Lots of couples, especially cohabitating or married partners who are very comfortable with one another, have one person who needs to address the weight issues of another. It isn’t merely superficial, although your lover is a reflection of you. It isn’t generally meant to be mean or inconsiderate. It’s because being overweight is bad for your health and they care about their partner. That said, these people often go about it in the wrong manner. So instead of changing their partner’s behavior, perhaps the partner consumes more or takes part in even more unhealthful behavior, like smoking or drinking more due to relationship related stress.
You don’t need some master deception, you don’t need to start writing them checks or doing them favors, and pleading or giving ultimatums are all unlikely to change your partner’s eating habits, exercise regimen and overall health consciousness. Here are some likely scenarios to avoid when addressing weight loss and better ways to do it instead. First, don’t flat out say that they look heavier or have been gaining weight. Instead, start to think about or notice what the cause might be for sudden weight gain. Do they have a thyroid issue? Or is it due to emotional eating, like eating to relieve stress for instance?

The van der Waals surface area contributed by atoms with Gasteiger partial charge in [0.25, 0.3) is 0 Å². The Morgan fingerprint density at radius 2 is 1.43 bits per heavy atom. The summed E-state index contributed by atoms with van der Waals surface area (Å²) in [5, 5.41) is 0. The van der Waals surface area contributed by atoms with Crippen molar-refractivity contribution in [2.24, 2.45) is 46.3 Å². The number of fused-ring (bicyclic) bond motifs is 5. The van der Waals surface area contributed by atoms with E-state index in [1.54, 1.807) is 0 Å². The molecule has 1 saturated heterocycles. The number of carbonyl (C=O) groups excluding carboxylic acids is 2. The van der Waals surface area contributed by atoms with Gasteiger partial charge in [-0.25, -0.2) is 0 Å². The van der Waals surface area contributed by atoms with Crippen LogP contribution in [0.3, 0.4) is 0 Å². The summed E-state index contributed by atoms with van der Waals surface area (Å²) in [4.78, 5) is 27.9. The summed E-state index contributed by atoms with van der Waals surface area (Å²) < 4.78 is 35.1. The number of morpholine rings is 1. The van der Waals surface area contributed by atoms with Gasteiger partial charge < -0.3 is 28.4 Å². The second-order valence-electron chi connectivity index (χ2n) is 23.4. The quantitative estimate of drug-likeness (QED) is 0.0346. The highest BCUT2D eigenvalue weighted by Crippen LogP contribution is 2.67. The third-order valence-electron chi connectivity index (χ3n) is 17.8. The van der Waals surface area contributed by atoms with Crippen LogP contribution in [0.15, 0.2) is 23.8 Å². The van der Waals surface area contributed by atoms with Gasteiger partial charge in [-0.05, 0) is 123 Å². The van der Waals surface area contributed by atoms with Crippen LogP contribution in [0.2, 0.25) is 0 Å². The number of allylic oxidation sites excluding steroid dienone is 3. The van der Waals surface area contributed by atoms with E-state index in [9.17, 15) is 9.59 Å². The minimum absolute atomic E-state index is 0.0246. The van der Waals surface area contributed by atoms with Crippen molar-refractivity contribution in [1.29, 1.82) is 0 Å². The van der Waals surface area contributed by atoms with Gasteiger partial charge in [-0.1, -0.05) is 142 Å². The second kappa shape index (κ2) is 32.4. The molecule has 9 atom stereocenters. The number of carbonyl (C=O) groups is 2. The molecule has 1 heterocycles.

Instead of shutting them down with “You’ve gained a lot of weight” ask “Are you okay? Is there something you want to talk about?” Studies have shown that open communication about a problem has curbed emotional eating. When you approach a partner like this it becomes okay to talk about and the problem may in fact be solved. Don’t tell your partner what not to eat. If you see them reaching for the chips instead of a piece of fruit, your statement will feel as though you are judging them. They’ll feel bad about it and it will cause resentment in the relationship. Couples have been known to stop being intimate, stop talking to one another and even split up or get divorced simply due to one person’s monitoring of the other’s diet. Instead of making this kind of statement, why not introduce your lover to healthful alternatives? Salsa and hummus for instance are much healthier than cheese dip or spinach dip. Fruit and vegetables can be made ready to eat in the house. Put out a fruit bowl. Wash and prepare healthy snacks and put them in the fridge. If you introduce your significant other to a healthy alternative, they will likely go for that instead.
In the end, it’s important to love and be there for your partner. Don’t be there parent or cop, be there by their side. Offer them support, caring, nurturing and encouragement. Offer solutions, requests and alternatives instead of demands and you’ll see a whole new partner, trim and healthy, and ready to thank you. For more relationship advice read, Reboot Your Relationship: Restoring Love through Real Communication in a Disconnected World by Joe Whitcomb and Savannah Ellis.